Interested in the nonhuman, ontological instability, unseasonable weather, and/or New York fiction? My latest article, published open-access with Routledge, examines all of these – and more. The article, “Nonhuman Presence and Ontological Instability in Twenty-First Century New York Fiction” is part of an exciting set of texts that look at how nonhuman spaces are narrated, the edited volume Narrating Nonhuman Spaces: Form, Story, and Experience Beyond Anthropocentrism. Some of my personal highlights of the volume include Sarianna Kankkunen‘s work on monomaniacs of the Anthropocene, Brian J. McAllister’s article on space-time in poetry, and Laura Oulanne on Woolf and Mansfield. Thanks to Marco Caracciolo, Marlene Karlsson Marcussen and David Rodriguez for bringing this volume together.

open access download link here

Thanks to Marco and the NarMesh group for inviting me to the workshop on nonhuman space in Ghent, 1 Dec 2017, where early versions of the articles were presented and where we could get to know each other in person in a convivial and stimulating environment.

My article:

Ameel, Lieven. “Nonhuman Presence and Ontological Instability in Twenty-First Century New York Fiction.” In Marco Caracciolo, Marlene Karlsson Marcussen & David Rodriguez (eds.):  Narrating Nonhuman Spaces, Form, Story, and Experience beyond Anthropocentrism. London: Routledge, 71-88


This article explores ontological instability in three contemporary New York novels. Drawing on Brian McHale’s Postmodernist Fiction and on the concept of the fold as developed by Gilles Deleuze, it examines Teju Cole’s Open City (2011), Jonathan Lethem’s Chronic City (2009), and Ben Lerner’s 10:04 (2014) and looks, in particular, at how occurrences of nonhuman presence and menacing weather conditions threaten the ontological stability of the narrated storyworld.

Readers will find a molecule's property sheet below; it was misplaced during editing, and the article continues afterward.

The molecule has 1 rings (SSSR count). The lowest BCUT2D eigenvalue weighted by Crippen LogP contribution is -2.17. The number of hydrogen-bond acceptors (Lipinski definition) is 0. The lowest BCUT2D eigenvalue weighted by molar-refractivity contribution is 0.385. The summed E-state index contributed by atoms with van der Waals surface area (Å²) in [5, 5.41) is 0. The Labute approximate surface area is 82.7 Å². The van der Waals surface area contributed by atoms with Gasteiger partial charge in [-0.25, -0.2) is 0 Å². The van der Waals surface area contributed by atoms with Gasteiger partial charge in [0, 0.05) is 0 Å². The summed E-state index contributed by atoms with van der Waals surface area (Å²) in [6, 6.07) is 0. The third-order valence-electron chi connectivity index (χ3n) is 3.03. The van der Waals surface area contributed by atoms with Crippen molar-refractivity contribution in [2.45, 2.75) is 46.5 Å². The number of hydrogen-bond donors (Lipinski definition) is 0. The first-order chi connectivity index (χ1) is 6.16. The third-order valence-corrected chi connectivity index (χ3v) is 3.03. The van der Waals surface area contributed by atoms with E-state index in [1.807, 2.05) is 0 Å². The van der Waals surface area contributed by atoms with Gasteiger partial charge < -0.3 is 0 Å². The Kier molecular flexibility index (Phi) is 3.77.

From the conclusion:

“Human consciousness, and its ability to connect with the world, is at once “blind” and, paradoxically, capable of visionary “insight,” as the protagonist of Open City, drawing on Paul de Man, infers. The visionary experiences of Ben, in 10:04, driven by something close to hallucination, and the insights provided by “blots on vision” and by looking out of the corner of one’s eye in Chronic City, point to a similar fawed yet insightful sensitivity, in a way that defes binary oppositions or causal hierarchies.
The real, the possible, and the imaginary are described as continuations of the same plane, coeval with human perception. In 10:04 and Chronic City, in particular, there are endeavors to extend that folding of inner and outerinto the world of the reader, such as the hiccups of Perkus in Chronic City, visualized on the page in blank spaces and the freworks above Brooklyn Bridge, in 10:04, which are imagined on the physical page in the hands of the reader, thus extending tangibly into the reader’s physical world.
Approaching ontological instability and the interaction between human perception and nonhuman environment through the concept of the fold helps home in on those elements that spill out from the fctional representation into the actual world. Such spill-over effects re-enact the Baroque breaking of spatial boundaries; Deleuze was intrigued, following Wölffin, in how Baroque form was “always put in motion” ending “in the manner of a horse’s mane or the foam of a wave,” and how “matter tends to spill over in space” (4). The endeavors to reach out into the reader’s referential world, evident especially in Chronic City and 10:04, are one particularly tangible example of such overspill. In language, a tentative overlap between the consciousness of reader and narrator is attempted, a moment of “coeval readership” (Lerner 93). Similar to Perkus’s view of New York City, which becomes for Chase an “ellipsistic” experience that starts to affect his own perception of the surrounding world, some of the
visionary experiences in these novels may color the reader’s view of the referential world, enabling a sense of interconnection with the nonhuman environment, in the way of a fold connecting inner and outer, actual and possible.”(p. 86)


A shorter and amended version of this article appears in Style 55 no. 3 under the
title “Ontological Instability and Nonhuman Presence in Twenty-First-Century
New York Fiction.”